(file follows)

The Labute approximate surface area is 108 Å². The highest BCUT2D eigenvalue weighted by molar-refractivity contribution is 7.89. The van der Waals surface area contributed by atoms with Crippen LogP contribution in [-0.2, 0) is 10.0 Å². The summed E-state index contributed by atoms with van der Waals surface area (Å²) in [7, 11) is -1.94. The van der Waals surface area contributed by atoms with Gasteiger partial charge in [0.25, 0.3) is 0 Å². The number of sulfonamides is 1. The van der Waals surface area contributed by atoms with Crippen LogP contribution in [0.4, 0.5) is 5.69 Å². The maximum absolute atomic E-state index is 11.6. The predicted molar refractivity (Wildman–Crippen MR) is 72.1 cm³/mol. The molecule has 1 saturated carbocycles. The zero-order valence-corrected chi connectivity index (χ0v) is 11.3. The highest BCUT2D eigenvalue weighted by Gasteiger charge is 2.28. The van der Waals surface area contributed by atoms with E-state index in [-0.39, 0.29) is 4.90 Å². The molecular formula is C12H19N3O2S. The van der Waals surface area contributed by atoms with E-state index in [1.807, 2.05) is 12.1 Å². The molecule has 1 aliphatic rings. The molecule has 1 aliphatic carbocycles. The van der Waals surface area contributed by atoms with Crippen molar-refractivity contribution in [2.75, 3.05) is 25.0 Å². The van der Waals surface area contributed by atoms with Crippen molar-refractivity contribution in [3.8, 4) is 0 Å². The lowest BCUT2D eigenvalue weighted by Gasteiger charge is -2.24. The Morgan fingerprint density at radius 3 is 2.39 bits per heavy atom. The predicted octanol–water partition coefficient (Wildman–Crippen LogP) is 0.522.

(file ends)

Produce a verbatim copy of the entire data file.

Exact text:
The Labute approximate surface area is 108 Å². The highest BCUT2D eigenvalue weighted by molar-refractivity contribution is 7.89. The van der Waals surface area contributed by atoms with Crippen LogP contribution in [-0.2, 0) is 10.0 Å². The summed E-state index contributed by atoms with van der Waals surface area (Å²) in [7, 11) is -1.94. The van der Waals surface area contributed by atoms with Gasteiger partial charge in [0.25, 0.3) is 0 Å². The number of sulfonamides is 1. The van der Waals surface area contributed by atoms with Crippen LogP contribution in [0.4, 0.5) is 5.69 Å². The maximum absolute atomic E-state index is 11.6. The predicted molar refractivity (Wildman–Crippen MR) is 72.1 cm³/mol. The molecule has 1 saturated carbocycles. The zero-order valence-corrected chi connectivity index (χ0v) is 11.3. The highest BCUT2D eigenvalue weighted by Gasteiger charge is 2.28. The van der Waals surface area contributed by atoms with E-state index in [-0.39, 0.29) is 4.90 Å². The molecular formula is C12H19N3O2S. The van der Waals surface area contributed by atoms with E-state index in [1.807, 2.05) is 12.1 Å². The molecule has 1 aliphatic rings. The molecule has 1 aliphatic carbocycles. The van der Waals surface area contributed by atoms with Crippen molar-refractivity contribution in [2.75, 3.05) is 25.0 Å². The van der Waals surface area contributed by atoms with Crippen molar-refractivity contribution in [3.8, 4) is 0 Å². The lowest BCUT2D eigenvalue weighted by Gasteiger charge is -2.24. The Morgan fingerprint density at radius 3 is 2.39 bits per heavy atom. The predicted octanol–water partition coefficient (Wildman–Crippen LogP) is 0.522.